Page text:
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Could Your Loved One Have a Substance Abuse Problem?

In the United States, there is a substance abuse crisis. According to the U.S. Centers for Disease Control and Prevention (CDC), there were more than 70,000 deaths caused by drug overdose in 2018.

This number has only been made worse by the COVID-19 pandemic. In fact, provisional data from the CDC shows that 2020 is set to be the deadliest year on record for drug overdose deaths, with estimates putting that total well above 81,000.

It’s a side effect from the pandemic many experts saw coming thanks to the never-ending uncertainty and isolation that most Americans struggled with during the crisis. For many people, there was a negative effect on our mental health that will not simply go away as social distancing guidelines ease and businesses reopen.

If you are concerned that a friend or family may be struggling with substance abuse triggered by the COVID-19 pandemic, there are some signs to look out for, including:

  • Changes in their behavior. You know your friends and family best and may easily be able to see when they aren’t acting like themselves. This may include exaggerated efforts to bar family members from entering their space or being secretive about their whereabouts. It can also manifest as significant changes in their relationships with others.
  • Changes to their inner circle. Often, when a person is struggling with substance abuse who they spend time with will change. This may include the introduction of new people into their life, as well as an abandonment of friends and family members that once made up their inner circle.
  • Problems at school or work. Your friend or family member may be frequently missing school or work or have a sudden disinterest in their performance or grades.
  • Physical health issues. When individuals are struggling with substance abuse, they may notice changes in their physical health such as a lack of energy or motivation, as well as weight loss or gain.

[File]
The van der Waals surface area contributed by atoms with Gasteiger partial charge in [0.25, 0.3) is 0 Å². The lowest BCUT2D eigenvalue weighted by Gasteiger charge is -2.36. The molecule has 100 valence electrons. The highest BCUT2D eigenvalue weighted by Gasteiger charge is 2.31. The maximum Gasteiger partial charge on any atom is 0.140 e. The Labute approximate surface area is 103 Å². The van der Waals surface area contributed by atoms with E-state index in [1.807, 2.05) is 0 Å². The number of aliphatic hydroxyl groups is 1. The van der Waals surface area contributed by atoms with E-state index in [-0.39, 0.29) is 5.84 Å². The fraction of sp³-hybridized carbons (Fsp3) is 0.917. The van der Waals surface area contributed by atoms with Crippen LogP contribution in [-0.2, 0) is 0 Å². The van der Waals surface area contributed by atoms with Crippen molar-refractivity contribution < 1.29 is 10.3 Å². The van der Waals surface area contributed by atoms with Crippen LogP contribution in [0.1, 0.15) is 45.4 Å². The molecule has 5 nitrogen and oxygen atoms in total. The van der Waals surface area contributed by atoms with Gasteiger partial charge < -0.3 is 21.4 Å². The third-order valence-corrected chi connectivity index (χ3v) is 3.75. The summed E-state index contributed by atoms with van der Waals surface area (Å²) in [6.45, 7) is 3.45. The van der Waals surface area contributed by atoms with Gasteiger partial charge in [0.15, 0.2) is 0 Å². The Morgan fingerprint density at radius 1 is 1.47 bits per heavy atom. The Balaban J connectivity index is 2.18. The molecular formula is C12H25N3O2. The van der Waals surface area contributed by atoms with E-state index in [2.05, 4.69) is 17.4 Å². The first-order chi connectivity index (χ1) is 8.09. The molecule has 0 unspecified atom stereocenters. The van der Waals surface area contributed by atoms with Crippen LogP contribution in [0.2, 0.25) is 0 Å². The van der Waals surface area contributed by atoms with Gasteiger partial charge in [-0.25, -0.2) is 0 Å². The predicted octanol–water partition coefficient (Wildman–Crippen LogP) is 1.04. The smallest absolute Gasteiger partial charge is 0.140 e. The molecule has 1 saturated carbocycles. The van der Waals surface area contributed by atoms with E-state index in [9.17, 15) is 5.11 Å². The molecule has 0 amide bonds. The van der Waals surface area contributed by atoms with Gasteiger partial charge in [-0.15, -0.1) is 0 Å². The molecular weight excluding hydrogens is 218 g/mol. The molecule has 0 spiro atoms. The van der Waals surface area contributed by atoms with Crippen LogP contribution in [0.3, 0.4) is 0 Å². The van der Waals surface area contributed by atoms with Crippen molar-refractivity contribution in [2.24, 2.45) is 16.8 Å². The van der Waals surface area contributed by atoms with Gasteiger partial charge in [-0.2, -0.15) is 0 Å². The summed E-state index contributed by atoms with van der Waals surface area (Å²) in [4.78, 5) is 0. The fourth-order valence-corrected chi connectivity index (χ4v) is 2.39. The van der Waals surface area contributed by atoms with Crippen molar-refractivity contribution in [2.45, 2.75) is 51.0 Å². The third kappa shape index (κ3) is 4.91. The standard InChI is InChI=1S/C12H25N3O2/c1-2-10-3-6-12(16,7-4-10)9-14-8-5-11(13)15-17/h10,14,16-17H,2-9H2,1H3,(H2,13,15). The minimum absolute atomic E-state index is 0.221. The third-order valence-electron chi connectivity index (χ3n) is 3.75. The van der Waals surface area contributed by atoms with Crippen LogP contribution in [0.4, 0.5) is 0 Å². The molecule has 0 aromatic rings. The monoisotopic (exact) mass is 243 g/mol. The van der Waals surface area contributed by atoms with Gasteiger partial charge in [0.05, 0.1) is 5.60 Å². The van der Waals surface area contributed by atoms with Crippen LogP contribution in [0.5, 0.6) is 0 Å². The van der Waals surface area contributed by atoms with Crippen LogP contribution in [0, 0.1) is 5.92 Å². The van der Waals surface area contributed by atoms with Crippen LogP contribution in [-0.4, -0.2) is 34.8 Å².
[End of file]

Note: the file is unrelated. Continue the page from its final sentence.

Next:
• Changing sleep patterns. If your loved one is struggling with substance abuse, you may notice a change in their sleep habits. This may mean they are sleeping less or sleeping more.
  • A shift in emotions. Drug abuse and addiction can result in seemingly significant personality changes for an individual. They may be more emotional or more volatile or may become less interested in the things they once loved or ignoring important responsibilities.
  • Sudden money issues. You may notice that money has been stolen or your loved one may suddenly start asking you to borrow money. You may also notice items have gone missing if the individual is trying to sell those items, so they have money for their substance habit.

If you believe that your loved one could have a substance abuse problem, the first step is to get support for them and yourself. This is not a problem that you will be able to fix on your own. There are groups that can help you learn how to cope and that can help you manage the necessary steps to get your loved ones the help they need.

You should also take the time to educate yourself about addiction so that you can ensure that you are not enabling their actions and to ensure that you have realistic expectations about how you can help them.

Finally, when the individual is ready, be there for them and help them navigate their journey to recovery. This may mean working with them to identify the right inpatient or outpatient treatment program, such as Los Angeles IOP, that can get them the professional help they need.

The road to sobriety is often difficult, but when you know what signs to look out for, you can help your loved one who may be struggling with substance abuse.

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